For example, maybe you imagine yourself on a beautiful island, pressing your toes into the sand, gazing into sparkling water. Perhaps you’re taking a calming stroll through a crisp forest, breathing in the scent of pine. Ahh…
To try guided imagery, you can check out videos online or work with a professional talk therapist. If you’re a creative, imaginative person, you could also try using your imagination to drift into a peaceful setting.
4. Get artsy.
Sometimes, the key to alleviating stress is to distract your mind and focus on something new. What could be a better way to do that than creating art? Starting a new craft project, taking a pottery class with a friend, or painting a scene are all great ways to relieve stress. Making art requires your undivided attention, so there’s no room for stress when you’re busy making a masterpiece!
5. Spend time with pets.
If you have pets, you know how much happiness they can bring to your life. When I come home from a stressful day to my smiling, tail-wagging puppy, I instantly feel comforted and loved. Studies show that pet owners tend to be happier and healthier, so no matter what curveballs life throws your way, your pet is always there for you.
If you don’t have pets, you can still spend time with animals. Volunteering at an animal shelter is a rewarding way to give and receive love (in the form of slobbery kisses). Also, coming from a Goldendoodle dog mom, your friends with pets probably wouldn’t mind if you took over fur baby duties for a day or two!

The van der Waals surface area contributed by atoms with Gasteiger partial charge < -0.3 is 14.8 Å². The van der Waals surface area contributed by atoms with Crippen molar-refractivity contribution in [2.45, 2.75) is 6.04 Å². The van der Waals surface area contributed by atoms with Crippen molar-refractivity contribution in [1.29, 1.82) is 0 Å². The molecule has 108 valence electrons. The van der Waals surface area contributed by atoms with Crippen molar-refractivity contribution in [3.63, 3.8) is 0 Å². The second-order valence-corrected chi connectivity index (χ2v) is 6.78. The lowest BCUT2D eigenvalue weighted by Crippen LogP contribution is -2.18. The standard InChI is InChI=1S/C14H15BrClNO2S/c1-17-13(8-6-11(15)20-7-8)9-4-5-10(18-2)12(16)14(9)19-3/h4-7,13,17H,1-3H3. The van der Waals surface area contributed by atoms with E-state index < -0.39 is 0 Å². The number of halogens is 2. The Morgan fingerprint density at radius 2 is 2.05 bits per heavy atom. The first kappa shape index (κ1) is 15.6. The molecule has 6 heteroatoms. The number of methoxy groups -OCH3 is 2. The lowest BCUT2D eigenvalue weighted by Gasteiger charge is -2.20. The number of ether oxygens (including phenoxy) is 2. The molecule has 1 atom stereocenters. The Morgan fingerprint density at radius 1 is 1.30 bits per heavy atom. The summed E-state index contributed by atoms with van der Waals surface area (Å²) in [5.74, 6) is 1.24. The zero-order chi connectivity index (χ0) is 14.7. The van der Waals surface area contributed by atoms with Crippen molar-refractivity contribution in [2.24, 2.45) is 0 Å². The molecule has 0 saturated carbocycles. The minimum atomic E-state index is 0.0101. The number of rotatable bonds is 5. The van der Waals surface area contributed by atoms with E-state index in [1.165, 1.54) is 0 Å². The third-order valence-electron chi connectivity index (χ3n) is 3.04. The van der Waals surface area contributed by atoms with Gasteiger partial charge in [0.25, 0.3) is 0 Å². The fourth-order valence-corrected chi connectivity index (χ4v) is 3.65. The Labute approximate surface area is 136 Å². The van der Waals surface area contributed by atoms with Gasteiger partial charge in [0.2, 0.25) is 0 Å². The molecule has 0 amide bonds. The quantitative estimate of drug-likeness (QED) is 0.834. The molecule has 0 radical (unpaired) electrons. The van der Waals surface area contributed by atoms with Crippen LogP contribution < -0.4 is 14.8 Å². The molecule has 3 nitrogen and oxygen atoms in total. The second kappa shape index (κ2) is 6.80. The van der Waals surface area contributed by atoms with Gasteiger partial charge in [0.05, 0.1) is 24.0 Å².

6. Get a massage.
This one may be a bit more time consuming, but getting a massage is a fantastic way to relieve stress. Many people carry stress and tension in the neck and shoulders – and may not realize it. This tension can stem from poor posture, sitting at a computer desk all day, and of course, being stressed. Massage therapy can treat muscle tension, pain, and stress, so schedule a self-care day to get some much-deserved R&R.
7. Try aromatherapy.
Do you have a favorite scent? If so, how does it make you feel? It turns out that aromatherapy is linked to stress reduction, so if you think your love of peppermint, lavender, or citrus helps you let go of stress, you’re right.
Scents can have a powerful impact on your body because they directly affect your nervous system. To try aromatherapy, I recommend using an essential oil diffuser with your favorite essential oils at home or in your workspace for convenient, effective stress relief.
8. Go outside.
Harvard Health experts suggest that spending just 20 minutes in nature can lower your cortisol levels. They also explain that the time of day you go outside and the setting you’re in doesn’t necessarily affect stress reduction, but getting outside period is what matters.